Tom Talks Activation: Firing up fundraising campaign brands

We asked our very own Tom Osborne, VP of Creative, to talk about the importance of Activation – and how Parisleaf’s creative approach articulates the campaign brands we build for our partners.

What first drew you to Parisleaf?

When I found Parisleaf, I was very intrigued. I remember reading, “We’re a purpose-driven company that works with cause-based organizations that are doing good in the world.” It spoke to me. Now, it’s gratifying to do that work every day.

What is Activation when it comes to branding a fundraising campaign?

For me, Activation is another word for production. In the campaign fundraising world, Quiet Phase activation speaks to high-net-worth individuals who can make a big difference early in a campaign. The reach is smaller, but the impact is higher.

Then there’s the Public Phase. That’s on a broader scale, with smaller donations along the way. But both are similar because they inspire people to contribute to a cause. Activation is a production-oriented pursuit to motivate people to invest in something bigger: being involved and making a difference in the world.

What’s the goal of activating a campaign brand?

Generating excitement is what the goal of activation is all about. It’s to inform and engage. How do we give people information, and then how do we give them a feeling, an emotion that makes them interested and excited about a cause? Activation is tangible. It brings the campaign brand to life.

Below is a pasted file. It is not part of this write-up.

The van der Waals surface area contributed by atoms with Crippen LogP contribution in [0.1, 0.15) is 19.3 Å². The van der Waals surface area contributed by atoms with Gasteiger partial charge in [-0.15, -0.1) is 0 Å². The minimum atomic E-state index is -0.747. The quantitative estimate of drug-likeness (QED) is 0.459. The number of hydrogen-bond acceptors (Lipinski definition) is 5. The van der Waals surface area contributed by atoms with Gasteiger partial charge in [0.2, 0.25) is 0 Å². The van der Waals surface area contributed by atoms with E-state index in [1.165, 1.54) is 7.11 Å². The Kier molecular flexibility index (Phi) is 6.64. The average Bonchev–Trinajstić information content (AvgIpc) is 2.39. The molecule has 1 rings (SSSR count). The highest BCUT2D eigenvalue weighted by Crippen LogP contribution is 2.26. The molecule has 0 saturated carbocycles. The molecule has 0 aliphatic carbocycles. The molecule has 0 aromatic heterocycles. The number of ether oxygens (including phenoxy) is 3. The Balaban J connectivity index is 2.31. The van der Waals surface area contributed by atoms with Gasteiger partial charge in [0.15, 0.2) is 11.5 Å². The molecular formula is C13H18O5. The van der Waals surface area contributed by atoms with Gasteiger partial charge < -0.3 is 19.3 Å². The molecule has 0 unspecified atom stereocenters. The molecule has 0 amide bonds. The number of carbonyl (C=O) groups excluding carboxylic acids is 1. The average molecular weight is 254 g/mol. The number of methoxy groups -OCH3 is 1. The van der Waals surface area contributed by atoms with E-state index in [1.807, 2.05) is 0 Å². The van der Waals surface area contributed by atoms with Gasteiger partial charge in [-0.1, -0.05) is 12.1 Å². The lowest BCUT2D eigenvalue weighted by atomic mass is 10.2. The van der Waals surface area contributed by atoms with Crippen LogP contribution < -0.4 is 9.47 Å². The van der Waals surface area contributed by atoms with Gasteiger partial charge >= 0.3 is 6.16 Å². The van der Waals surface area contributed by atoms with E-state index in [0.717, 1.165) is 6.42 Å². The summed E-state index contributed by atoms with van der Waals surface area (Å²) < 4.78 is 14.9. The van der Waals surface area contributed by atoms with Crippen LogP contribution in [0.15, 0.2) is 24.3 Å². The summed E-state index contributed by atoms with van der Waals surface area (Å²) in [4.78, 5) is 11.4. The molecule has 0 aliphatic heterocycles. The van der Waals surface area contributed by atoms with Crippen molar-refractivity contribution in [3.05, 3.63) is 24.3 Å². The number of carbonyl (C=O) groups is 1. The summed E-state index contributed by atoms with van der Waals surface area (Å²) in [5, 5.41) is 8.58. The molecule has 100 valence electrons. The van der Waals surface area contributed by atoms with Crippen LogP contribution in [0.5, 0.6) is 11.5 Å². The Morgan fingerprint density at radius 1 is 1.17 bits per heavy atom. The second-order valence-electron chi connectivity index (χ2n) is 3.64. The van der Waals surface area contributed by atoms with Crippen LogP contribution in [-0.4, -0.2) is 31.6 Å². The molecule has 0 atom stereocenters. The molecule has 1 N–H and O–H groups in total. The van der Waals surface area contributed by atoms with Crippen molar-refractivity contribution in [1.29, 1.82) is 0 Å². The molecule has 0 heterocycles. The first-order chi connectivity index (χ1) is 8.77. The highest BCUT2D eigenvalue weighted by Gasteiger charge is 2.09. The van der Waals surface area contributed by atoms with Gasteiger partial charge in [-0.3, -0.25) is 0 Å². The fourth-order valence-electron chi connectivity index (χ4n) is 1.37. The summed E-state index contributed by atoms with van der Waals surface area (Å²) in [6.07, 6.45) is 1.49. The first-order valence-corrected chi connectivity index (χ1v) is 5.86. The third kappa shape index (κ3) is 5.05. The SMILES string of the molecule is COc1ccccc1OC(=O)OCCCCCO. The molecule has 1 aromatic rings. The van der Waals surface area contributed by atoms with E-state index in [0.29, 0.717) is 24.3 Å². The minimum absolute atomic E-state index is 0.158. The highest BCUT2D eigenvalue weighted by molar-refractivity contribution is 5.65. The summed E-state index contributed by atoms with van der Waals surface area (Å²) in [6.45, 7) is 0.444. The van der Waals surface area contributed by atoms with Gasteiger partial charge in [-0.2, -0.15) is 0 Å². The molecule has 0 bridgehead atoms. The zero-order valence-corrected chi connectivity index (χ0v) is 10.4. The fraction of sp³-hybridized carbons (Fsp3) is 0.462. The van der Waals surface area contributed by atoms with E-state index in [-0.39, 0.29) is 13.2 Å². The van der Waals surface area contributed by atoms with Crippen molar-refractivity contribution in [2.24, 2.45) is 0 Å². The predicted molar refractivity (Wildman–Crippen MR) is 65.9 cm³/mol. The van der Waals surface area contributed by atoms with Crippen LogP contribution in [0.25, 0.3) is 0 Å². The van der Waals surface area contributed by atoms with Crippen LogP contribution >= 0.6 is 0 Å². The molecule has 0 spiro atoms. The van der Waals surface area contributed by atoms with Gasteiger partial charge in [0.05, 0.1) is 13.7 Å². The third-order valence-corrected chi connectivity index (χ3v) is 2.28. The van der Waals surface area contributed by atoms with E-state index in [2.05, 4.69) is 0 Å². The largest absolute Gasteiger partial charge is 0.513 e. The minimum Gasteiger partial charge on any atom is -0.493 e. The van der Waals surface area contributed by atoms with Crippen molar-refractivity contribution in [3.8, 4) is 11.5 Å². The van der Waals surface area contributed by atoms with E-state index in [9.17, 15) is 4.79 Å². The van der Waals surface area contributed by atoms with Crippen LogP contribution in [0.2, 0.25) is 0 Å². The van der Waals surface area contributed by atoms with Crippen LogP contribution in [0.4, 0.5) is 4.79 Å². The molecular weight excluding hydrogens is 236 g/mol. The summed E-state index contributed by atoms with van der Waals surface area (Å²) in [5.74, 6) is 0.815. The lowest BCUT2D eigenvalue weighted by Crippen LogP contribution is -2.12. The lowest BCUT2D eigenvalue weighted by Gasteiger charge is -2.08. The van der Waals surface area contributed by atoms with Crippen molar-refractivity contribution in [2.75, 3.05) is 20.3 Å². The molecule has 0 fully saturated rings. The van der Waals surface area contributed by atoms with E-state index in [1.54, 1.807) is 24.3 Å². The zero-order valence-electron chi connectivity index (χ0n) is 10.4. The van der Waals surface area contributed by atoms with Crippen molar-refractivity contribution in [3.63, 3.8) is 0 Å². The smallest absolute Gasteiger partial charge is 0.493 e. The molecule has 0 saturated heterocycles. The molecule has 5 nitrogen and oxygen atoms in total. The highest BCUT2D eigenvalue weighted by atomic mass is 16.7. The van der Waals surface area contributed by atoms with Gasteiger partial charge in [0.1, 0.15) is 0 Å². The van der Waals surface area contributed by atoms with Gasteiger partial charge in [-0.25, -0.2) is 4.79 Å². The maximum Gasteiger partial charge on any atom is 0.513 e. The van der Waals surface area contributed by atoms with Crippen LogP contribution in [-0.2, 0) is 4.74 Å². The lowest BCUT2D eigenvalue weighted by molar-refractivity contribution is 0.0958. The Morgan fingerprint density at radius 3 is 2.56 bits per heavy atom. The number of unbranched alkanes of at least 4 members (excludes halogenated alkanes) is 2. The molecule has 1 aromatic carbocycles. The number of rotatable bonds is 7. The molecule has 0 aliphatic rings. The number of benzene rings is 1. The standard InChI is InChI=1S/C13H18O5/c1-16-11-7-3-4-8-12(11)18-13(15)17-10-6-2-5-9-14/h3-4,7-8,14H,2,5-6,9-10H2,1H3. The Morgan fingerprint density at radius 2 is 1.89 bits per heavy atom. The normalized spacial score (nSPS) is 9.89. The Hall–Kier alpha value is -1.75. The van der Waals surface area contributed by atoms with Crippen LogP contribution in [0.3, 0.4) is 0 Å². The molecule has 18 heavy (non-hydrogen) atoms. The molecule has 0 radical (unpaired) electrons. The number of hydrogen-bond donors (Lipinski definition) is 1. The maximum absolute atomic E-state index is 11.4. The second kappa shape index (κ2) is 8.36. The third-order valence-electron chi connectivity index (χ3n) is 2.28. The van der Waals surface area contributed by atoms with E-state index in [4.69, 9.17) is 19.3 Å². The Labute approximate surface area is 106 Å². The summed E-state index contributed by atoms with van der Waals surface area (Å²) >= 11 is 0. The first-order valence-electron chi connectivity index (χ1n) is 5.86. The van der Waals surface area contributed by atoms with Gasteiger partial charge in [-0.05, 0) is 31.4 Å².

Generating excitement is what the goal of activation is all about. It’s to inform and engage.

What is the difference between the Quiet and Public Phases of a capital campaign?

The Quiet Phase is more than getting an organization internally prepared for a bigger public launch. It’s giving them the materials they need to be confident speaking with people who can make a difference early on – the campaign’s early adopters and influencers. By the time we reach the Public Phase, we want to be at 60–80% of the fundraising goal because we know that 95% of the funding will come from less than 5% of donors. The Quiet Phase is about creating momentum for the public launch of the campaign.

In the Public Phase, we appeal to everyone else who can give their time or donate to the campaign and make a difference for the cause we’re advocating.

How does Parisleaf prepare for Activation in a public launch?

Strategically, it depends on context. If it’s a higher education institution, we may take a nationwide or worldwide approach to strategy. If it’s a healthcare partner, our focus may be more of a regional effort.

Also, we focus on a timeline and start preparing for it months ahead so we can get multiple parties working months in advance. We work with our partners to look at the timeframe together and prioritize the activation pieces for whatever is going on – an annual event, gala, or any major event or milestone. We plan very early in the process to prepare for a range of media, from broadcast and video assets and digital marketing to direct mail campaigns or outdoor billboards.

How do you protect the integrity of the campaign brand in the creative process?

The Case for Support is a crucial piece of Activation. Parisleaf thinks of it as the nucleus of everything we create. It is the source of truth that we can return to and helps us tell more of the campaign story, from purpose to vision.